The Temptation Of St. Tony

  • 2009
  • Movie
  • Comedy, Drama

Misery is alive and well in 21st century Estonia, as illustrated by The Temptation of St. Tony, a fascinating but willfully perverse trek through a surrealistic landscape from director Veiko Ounpuu. Simian-featured actor Taavi Eelmaa stars as the title character, the financially comfortable staff supervisor of an Estonian corporation whose life spirals into...read more

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Reviewed by Nathan Southern
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Misery is alive and well in 21st century Estonia, as illustrated by The Temptation of St. Tony, a fascinating but willfully perverse trek through a surrealistic landscape from director Veiko Ounpuu. Simian-featured actor Taavi Eelmaa stars as the title character, the financially comfortable staff supervisor of an Estonian corporation whose life spirals into a nightmare as he endures a series of increasingly upsetting trials, including but not limited to: his father’s morose funeral by the sea, the discovery of mass murder in the woods, a trip to a sub-rosa cabaret that spotlights peculiar non-grisly forms of misogynistic torture on-stage, entrapment in a cage while a loved one is victimized a few feet away, and attempted decapitation by a chainsaw-wielding maniac.

If these capsule-sized windows into Tony’s world seem too loose and scattershot as described here, and fail to establish a clear idea of the movie’s narrative arc, rest assured: it scarcely has one. Coherency isn’t on this picture’s agenda. Ounpuu divides the material up into five chapters, each tagged with a roman numeral, and even within the chapters, sequences basically stand on their own, bearing only the faintest connections (and in some cases, no obvious ones) to the developments that precede and succeed them. Like David Lynch, Ounpuu seems interested in cutting himself free from standard dramatic architecture. To cite one of many examples, we never find out how Tony winds up in the cage, if he manages to escape from the cage, or what its emotional and psychological ramifications are. Perhaps Ounpuu feels that any of this would be too pedestrian.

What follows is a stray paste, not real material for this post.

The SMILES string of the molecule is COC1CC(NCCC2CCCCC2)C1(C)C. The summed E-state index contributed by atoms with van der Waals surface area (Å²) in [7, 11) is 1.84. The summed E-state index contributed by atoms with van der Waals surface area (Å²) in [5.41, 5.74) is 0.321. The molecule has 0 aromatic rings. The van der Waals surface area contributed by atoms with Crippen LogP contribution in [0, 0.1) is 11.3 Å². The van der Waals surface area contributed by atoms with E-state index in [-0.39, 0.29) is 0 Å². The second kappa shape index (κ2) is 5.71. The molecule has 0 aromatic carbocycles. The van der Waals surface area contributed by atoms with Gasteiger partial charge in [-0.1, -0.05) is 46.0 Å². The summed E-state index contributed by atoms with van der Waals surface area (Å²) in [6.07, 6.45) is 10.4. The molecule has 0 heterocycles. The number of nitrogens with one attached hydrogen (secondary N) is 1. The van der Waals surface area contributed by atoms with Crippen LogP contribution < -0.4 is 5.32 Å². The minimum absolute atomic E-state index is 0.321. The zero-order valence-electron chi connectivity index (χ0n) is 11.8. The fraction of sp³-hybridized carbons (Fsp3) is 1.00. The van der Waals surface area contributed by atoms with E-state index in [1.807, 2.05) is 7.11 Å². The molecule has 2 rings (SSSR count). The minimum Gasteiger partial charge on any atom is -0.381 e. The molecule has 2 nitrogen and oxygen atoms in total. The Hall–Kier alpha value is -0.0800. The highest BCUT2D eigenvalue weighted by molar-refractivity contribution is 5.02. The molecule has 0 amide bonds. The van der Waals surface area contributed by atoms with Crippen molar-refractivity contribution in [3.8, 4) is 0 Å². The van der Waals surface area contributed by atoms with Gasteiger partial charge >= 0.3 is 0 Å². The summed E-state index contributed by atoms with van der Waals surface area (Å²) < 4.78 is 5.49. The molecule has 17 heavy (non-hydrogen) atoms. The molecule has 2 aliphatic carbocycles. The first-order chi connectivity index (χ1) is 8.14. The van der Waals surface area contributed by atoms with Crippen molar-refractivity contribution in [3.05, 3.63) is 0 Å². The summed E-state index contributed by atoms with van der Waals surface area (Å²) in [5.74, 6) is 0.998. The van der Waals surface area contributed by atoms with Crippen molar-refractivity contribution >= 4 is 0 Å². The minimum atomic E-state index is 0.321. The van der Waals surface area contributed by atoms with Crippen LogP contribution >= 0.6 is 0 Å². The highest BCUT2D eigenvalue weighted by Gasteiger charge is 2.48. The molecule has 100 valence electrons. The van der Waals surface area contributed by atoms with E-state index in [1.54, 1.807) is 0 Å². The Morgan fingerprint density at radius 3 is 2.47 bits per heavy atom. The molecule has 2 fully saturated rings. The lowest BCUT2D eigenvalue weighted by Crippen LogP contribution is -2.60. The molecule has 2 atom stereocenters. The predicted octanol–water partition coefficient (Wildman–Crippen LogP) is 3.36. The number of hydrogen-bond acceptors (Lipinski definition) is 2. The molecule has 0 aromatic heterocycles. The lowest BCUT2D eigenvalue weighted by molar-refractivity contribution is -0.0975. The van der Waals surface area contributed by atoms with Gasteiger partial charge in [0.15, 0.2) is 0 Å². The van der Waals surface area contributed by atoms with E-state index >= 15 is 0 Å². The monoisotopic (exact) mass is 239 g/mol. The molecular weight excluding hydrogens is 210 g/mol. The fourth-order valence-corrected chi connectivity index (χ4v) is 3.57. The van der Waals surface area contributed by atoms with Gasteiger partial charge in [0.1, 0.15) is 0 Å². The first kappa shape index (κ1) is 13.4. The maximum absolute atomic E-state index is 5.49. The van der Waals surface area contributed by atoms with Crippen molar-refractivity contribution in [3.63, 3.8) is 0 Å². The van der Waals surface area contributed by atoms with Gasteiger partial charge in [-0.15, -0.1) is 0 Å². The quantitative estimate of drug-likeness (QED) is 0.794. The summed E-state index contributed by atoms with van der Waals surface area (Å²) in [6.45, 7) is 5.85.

Also recalling Lynch (Lost Highway, with its dual narratives, immediately comes to mind), this sort of concept and approach can be excruciatingly hard to take for some viewers, made even more difficult by the emotional pull of individual sequences. The film presents one spellbinding scene after another, but when viewed broadly, the dramatic events don’t connect -- they hang so loosely and freely from one another that one inevitably grows frustrated by Ounpuu’s refusal to sustain and build any single thread. And yet, at the same time, the film’s narrative incoherency can be thematically justified as a fixture of the director’s absurdist paradigm.

Despite evidence of Western influences, St. Tony does benefit from an aesthetic and a mise-en-scene that provide a specific and highly effective visual commentary on contemporary Estonian life. As shot by Mart Taniel in high-contrast black-and-white, and set in one of the grimiest and most alienating onscreen worlds outside of the sci-fi or horror genres (most of the outdoor scenes take place on mud-encrusted landscapes, with heavy, overcast skies and the impression of chilly, dirty air), St. Tony deliberately feels cruelly oppressive from first frame to last. The film also bears a consistent tone -- one of austere brutality, wrought by the sadistic actions of many of the supporting characters -- and the impact of this behavior combines with the environs before us for a shocking cumulative effect. More specifically, Ounpuu succeeds at hitting the viewer like a sledgehammer with his own apparent conviction that the world (especially his corner of it) is a sad, nasty, evil, and frankly revolting place, occupied by men and women scarcely more evolved than savages, and seldom guided by rationality. There are subtle traces of drollness throughout the movie -- as when an automobile crashes next to Tony’s father’s funeral procession, and the mourners fail to let the tragedy interrupt their proceedings -- but this is the humor of desperation, not of joy. It wasn’t a capricious decision to end the picture with Nina Simone’s mournful, dirge-like cover of “Sometimes I Feel Like a Motherless Child,” which drives home a reminder of the one universal human plague: we live alone, we die alone. The rest, Ounpuu seems to be arguing, is all sound and fury.

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  • Released: 2009
  • Review: Misery is alive and well in 21st century Estonia, as illustrated by The Temptation of St. Tony, a fascinating but willfully perverse trek through a surrealistic landscape from director Veiko Ounpuu. Simian-featured actor Taavi Eelmaa stars as the title cha… (more)

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